I'm back from Paradise - turquoise sea glimpsed through skinny manuka and beech trees, golden beaches, ineffable bush tracks, waterfalls, fantails around my tent ... no internet, no cell, no TV, no alcohol, no showers ... swimming in the sea as the sunrises, dancing on the sand in the evening, kayaking in the open water, marvelling at the courage and curiosity of children and the strength and patience of the best sort of adult  ... and I've discovered the rest of the world has moved a little closer to Christmas....

Now there are presents to buy, menus to plan ...  and books to review... It's a bit of a ramble but nonetheless here's the link to a review I did today on radio about this lovely book - Paul Auster's Auggie Wren's Christmas Story. Auster, with his writer characters and his stories inside stories, always ties me up in knots when I have to explain them, and this book was trickier than usual, despite being a slight 41 pages long. This is because it has had two previous incarnations: as a short story in the NY Times on Xmas Day in 1990, and as part of the marvellous movie Smoke which director Wayne Wang and Paul Auster collaborated on. It's one of my favourite movies - I blogged on it here. In fact, this story has also been published in book form once before, but this new edition is illustrated with verve by Argentinian illustrator Isol and is charmingly produced.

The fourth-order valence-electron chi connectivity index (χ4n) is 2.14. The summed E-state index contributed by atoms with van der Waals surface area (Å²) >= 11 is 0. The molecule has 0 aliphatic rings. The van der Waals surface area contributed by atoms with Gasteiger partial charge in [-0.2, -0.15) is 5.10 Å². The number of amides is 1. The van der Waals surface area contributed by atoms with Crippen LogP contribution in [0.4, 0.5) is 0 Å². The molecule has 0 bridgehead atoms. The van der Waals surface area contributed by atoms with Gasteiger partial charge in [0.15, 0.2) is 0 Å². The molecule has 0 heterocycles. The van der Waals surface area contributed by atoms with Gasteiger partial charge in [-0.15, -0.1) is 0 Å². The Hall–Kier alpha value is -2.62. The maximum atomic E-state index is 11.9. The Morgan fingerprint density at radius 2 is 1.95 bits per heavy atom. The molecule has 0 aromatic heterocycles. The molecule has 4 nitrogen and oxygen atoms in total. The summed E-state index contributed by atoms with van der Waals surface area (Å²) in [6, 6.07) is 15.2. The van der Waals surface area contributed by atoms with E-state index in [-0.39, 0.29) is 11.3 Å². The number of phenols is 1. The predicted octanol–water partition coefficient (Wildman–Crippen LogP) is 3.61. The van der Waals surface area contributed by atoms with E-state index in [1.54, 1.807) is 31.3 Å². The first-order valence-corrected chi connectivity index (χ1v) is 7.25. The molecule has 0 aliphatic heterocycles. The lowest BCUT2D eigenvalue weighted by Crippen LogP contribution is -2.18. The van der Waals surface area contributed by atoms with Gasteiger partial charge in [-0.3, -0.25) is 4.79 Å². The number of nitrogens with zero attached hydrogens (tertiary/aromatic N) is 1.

As I said in the review, this is an unsentimental Christmas story about truth and lies, giving and taking, trust and goodness. It's also about taking the time to see ... and to be. A lovely gift - the sort you'd get out each Christmas and read and be renewed by. But then again, I was a fan before I'd even opened it.

Friday, December 4, 2009

Paper Cuts

Watch this. Paper Animation of Maurice Gee's Going West made by the NZ Book Council to encourage books and reading. Viewed more than 330,000 times on youtube. More on the Scoop Review of Books. The animation was by Andersen M Studio in London: animator - Line Andersen, photography & lighting - Martin Andersen.

This will have to keep my blog regulars going for a week as I'm off on my daughter's school camp until next Friday. No internet, no cell phones, no laptop. Just my tramping boots and a book and fifty 12 and 13 year olds for entertainment. - still deciding which book to take. Something light, I think.

Thursday, December 3, 2009

Ithaca Island Bay Leaves

This intricate, clever, warm , irreverent book of poems was launched last night in Wellington. Vana flew in from Crete for it.

As author and our shared MA tutor, Damien Wilkins, said upon launching: Vana wonderfully conflates the ordinary with the heroic and mythical [he said it better than that]. You find people called Nestor and Hector out and about in Beramphore or Greymouth, and the story - for it is a story - stretches back over the oceans and through the history of the Manasiadis family.

It's about the stuff of being Greek back then and now, over there and over here, and all at once... The gorgeous cover by Marian Maguire is about that too. Being part Greek, this collection has always excited me - back in 2005 when it was Vana's thesis for the MA, and now it's been polished up for publication.

It was a wonderful launch last night by Seraph Press in amongst Maguire's works in the Adam Gallery at Victoria University. Good independent bookstores will stock it I'm sure [they should].
Kali tihi, Vana!

Postscript:: Vana's publisher Helen Rickerby says if a bookshop doesn't have Ithaca Island Bay Leaves they can order it in, or email her direct for a copy: